Archives for the ‘Agile Fairytales’ Category

Agile Fairytale Release: Mirror, Mirror on the Wall… Why Me? – Version 1.2

The latest version of the ‘Mirror, Mirror on the Wall… Why Me?‘ has just been released. The download now contains even more materials (available in both English and in French) to help you run and play the session with colleagues, friends and family!

What’s in the goodie bag?

  1. Instructions on how to run the game
  2. The worksheet to be filled in during the Part 1 of the game
  3. The card deck for Parts 1 and 2 of the game
  4. Slide presentation to accompany the running of the session *NEW*
  5. And last, but by no means least, the re-telling of the fairytale Tarantino-style – suitable for adults only *NEW*

What’s on the backlog?

Still to come is a full session description to make running the session smoother and even more fun and meaningful!

*The Snow White and Seven Dwarves Game is licensed under the Creative Commons Attribution-Share Alike 2.0 UK license.

Agile Fairytales at AYE

Last night saw the largest gathering ever to attend Mirror, Mirror on the Wall… Why Me?, an Agile Fairytale session on improving personal effectiveness, created by adults for everyone. More than 20 people converged to learn how to create their own happy endings on Day 2 of the AYE Conference in sunny Phoenix, Arizona.

Rediscovering the lessons we learnt as children but have since forgotten

We began the session with a speed retelling of Snow White and the Seven Dwarves – a story of murder, intrigue, passion, poisoned apples and, of course, an Evil Queen. It was great to see sceptic-looking faces brighten with smiles as the story unfolded. The room soon filled with laughter at the thought of Sneezy being a friendly kind of dwarf who’s creatively efficient because he’s allergic to work.

You can read more about the Snow White and Seven Dwarves Game here. The game and all related materials are freely available under the Creative Commons license. You can also download the game and play it for free* with your team, family and friends.

If you’re an avid Agile Fairytale game player, you can read about the experience of your British Agile Fairytale counterparts and see how they fared.

Making Money with Agile Fairytale Projects

The highlight of the evening had to be the project pitches as each of the three teams presented their project proposition, outlining their project’s goal, its deadline and a team staffed with Agile Fairytale characters.

Mirror, Mirror on the Wall… Who’s the fairest of them all?

Many thanks to everyone who attended! The overwhelming enthusiasm of the participants was a sure sign that Pascal and I were among folks who take responsibility for ourselves by continuously seeking to improve.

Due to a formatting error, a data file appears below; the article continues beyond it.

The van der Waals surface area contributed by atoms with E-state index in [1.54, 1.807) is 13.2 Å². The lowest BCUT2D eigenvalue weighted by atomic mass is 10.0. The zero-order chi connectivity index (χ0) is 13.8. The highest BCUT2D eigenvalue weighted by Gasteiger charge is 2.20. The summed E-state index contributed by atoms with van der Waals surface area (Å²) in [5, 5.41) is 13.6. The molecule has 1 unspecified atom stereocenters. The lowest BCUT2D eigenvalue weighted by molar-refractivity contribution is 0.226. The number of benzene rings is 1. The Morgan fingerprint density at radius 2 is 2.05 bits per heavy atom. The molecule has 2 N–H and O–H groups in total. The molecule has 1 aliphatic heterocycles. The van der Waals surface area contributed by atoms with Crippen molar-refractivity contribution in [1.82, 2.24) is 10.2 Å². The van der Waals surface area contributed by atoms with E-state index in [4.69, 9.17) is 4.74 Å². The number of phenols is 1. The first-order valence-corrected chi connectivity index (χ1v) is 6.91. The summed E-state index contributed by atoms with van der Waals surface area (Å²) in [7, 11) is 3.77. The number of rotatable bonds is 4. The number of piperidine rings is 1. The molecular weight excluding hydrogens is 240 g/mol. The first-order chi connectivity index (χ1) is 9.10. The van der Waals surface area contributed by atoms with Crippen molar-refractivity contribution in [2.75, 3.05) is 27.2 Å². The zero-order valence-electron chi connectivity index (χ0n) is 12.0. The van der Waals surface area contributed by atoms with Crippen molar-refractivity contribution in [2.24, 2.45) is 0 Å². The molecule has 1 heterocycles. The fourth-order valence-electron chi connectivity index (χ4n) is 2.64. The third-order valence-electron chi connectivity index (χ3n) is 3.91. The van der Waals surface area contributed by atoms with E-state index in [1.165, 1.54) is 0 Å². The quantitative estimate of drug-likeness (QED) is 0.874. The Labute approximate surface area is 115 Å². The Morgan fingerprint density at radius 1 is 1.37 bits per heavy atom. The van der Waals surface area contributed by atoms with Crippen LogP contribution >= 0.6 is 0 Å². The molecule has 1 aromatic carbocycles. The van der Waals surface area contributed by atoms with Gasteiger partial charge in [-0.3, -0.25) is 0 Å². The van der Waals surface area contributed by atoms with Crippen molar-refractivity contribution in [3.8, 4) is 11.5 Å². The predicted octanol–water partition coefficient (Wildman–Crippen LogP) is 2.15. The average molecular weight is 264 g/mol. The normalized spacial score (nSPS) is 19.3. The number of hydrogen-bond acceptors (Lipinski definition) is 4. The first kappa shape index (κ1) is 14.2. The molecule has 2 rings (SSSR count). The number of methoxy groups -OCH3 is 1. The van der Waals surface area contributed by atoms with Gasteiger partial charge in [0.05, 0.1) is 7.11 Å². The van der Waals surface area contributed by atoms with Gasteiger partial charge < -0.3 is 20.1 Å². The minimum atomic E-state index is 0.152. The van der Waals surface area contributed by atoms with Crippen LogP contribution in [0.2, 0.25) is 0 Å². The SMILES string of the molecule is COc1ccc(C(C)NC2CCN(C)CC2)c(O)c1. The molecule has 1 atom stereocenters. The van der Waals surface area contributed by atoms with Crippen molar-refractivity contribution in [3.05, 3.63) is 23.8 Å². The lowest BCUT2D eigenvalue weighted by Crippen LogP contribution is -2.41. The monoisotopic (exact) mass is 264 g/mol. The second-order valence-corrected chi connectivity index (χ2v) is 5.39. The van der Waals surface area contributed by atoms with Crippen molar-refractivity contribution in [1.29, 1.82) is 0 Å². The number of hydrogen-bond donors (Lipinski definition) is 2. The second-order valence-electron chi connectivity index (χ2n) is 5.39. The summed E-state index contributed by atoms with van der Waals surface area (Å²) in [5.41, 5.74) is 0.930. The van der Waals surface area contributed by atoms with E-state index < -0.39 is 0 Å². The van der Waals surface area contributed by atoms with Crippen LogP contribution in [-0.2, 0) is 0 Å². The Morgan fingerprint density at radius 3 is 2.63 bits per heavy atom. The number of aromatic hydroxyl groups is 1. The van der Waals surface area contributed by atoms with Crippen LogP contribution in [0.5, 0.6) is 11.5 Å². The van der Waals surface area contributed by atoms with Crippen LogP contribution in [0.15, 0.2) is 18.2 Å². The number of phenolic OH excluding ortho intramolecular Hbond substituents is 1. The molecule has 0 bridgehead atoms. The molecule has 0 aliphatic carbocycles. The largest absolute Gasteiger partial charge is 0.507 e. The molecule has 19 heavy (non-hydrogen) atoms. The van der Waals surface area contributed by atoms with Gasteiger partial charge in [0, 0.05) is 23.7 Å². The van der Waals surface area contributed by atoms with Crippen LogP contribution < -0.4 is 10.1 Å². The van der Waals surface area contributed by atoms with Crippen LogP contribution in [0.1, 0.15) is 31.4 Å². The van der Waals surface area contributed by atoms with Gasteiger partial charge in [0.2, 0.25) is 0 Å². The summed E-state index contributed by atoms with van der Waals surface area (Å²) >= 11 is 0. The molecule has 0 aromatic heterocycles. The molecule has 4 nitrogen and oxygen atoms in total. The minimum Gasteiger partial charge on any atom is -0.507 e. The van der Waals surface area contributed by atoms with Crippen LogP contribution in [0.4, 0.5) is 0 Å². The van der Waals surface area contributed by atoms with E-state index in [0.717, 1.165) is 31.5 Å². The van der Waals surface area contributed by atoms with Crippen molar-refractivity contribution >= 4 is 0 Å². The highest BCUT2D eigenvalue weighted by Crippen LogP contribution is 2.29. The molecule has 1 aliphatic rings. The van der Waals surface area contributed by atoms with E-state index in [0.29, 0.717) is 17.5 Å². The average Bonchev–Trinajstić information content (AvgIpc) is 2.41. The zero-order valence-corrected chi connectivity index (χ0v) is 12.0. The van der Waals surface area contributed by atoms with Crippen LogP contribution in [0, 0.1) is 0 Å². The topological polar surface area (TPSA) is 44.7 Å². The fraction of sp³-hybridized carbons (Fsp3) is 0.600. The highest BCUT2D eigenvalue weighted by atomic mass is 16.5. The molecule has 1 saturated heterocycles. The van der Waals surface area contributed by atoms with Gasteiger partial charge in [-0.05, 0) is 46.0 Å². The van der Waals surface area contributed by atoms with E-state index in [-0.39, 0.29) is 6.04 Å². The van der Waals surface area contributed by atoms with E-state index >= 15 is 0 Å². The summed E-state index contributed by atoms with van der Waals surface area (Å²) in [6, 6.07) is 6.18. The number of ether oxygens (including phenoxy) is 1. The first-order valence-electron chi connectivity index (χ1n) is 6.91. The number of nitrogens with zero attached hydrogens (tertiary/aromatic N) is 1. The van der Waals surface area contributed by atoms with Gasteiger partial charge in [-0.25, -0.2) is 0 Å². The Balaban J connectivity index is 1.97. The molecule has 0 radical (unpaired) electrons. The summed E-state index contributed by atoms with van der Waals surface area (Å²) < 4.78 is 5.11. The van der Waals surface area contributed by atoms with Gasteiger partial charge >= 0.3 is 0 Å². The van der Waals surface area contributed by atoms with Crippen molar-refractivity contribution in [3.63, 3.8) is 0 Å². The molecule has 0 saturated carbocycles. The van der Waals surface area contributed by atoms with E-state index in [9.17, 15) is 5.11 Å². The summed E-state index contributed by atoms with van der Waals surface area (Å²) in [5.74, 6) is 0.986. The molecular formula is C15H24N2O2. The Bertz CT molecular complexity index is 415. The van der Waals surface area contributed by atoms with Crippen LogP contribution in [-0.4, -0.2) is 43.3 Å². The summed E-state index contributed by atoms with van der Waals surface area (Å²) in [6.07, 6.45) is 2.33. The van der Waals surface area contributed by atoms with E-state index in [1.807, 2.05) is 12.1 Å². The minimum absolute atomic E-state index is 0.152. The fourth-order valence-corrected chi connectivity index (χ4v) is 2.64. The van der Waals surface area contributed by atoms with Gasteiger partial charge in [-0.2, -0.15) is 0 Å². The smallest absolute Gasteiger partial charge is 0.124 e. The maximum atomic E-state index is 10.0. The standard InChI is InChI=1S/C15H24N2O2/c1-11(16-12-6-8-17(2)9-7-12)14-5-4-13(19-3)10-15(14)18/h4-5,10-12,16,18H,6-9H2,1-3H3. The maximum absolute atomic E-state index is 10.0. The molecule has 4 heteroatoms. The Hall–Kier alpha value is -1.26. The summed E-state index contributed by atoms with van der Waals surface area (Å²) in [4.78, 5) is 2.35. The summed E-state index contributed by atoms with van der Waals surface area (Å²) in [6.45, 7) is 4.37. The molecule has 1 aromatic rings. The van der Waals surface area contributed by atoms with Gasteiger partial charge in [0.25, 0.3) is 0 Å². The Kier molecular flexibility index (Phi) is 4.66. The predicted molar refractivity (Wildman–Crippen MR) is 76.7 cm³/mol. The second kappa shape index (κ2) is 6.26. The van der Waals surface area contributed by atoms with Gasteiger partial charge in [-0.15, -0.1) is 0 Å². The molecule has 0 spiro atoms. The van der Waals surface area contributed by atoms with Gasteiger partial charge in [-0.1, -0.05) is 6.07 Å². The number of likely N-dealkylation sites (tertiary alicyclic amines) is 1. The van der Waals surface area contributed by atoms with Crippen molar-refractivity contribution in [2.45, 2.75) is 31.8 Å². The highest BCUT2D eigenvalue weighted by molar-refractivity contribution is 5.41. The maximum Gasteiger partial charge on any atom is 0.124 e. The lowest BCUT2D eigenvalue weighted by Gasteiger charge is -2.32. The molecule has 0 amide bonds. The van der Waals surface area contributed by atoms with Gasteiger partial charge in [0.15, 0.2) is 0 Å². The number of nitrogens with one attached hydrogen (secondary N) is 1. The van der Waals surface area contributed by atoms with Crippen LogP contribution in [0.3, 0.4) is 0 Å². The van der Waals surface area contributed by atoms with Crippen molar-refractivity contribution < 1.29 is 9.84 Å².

Heartfelt Lessons Learnt by the Group

  • The only person we can change is ourselves.
  • Everyone has value.
  • Stop being a misanthrope: we should appreciate people more.
  • By looking at what we think of others, we can learn about ourselves.
  • It’s up to us as individuals to take responsibility in a relationship.

One participant declared, ‘I can see how the game can be a catalyst for team building. I’m going to play it with my team the moment I get home!’

Agile Fairytales coming to a place near you

Mirror, Mirror on the Wall… Why Me? will be showing next at XP Days Benelux later on this month. The Agile Benelux contingent are world-renowned for their sense of fun, so I’m looking forward to what promises to be a most excellent European mini-adventure of self-discovery.

*The Snow White and Seven Dwarves Game is licensed under the Creative Commons Attribution-Share Alike 2.0 UK license.

Happily Ever After?

Fairytale and Fantasy

Agile 2008 – Day 1

Pascal and I pair-present a session on improving personal effectiveness called Mirror, Mirror on the Wall… Why Me?The session begins with an Agile re-telling of the fairytale favourite Snow White and the Seven Dwarves. Think storytime à la Tarantino for adults. We got a round of applause for the storytelling and many participants left the session with new insights about themselves.

Dramatis Personae

  • Snow White – team player, works hard, naive
  • Evil Queen – gets things done, power-hungry, manipulative
  • Hunter – disciplined, practical, mercenary
  • Doc – knowledgeable, solution-focussed, arrogant
  • Bashful – sensitive to others’ needs, quiet, dislikes conflict
  • Sleepy – entertaining, easily distracted, difficult to motivate
  • Sneezy – friendly, creatively efficient, allergic to work
  • Happy – positive, motivated, can ignore problems
  • Dopey – enthusiastic, lacks discipline, lacks attention to detail
  • Grumpy – analytical, critical, poor communicator

Snow White and the Seven Dwarves Game – Part 1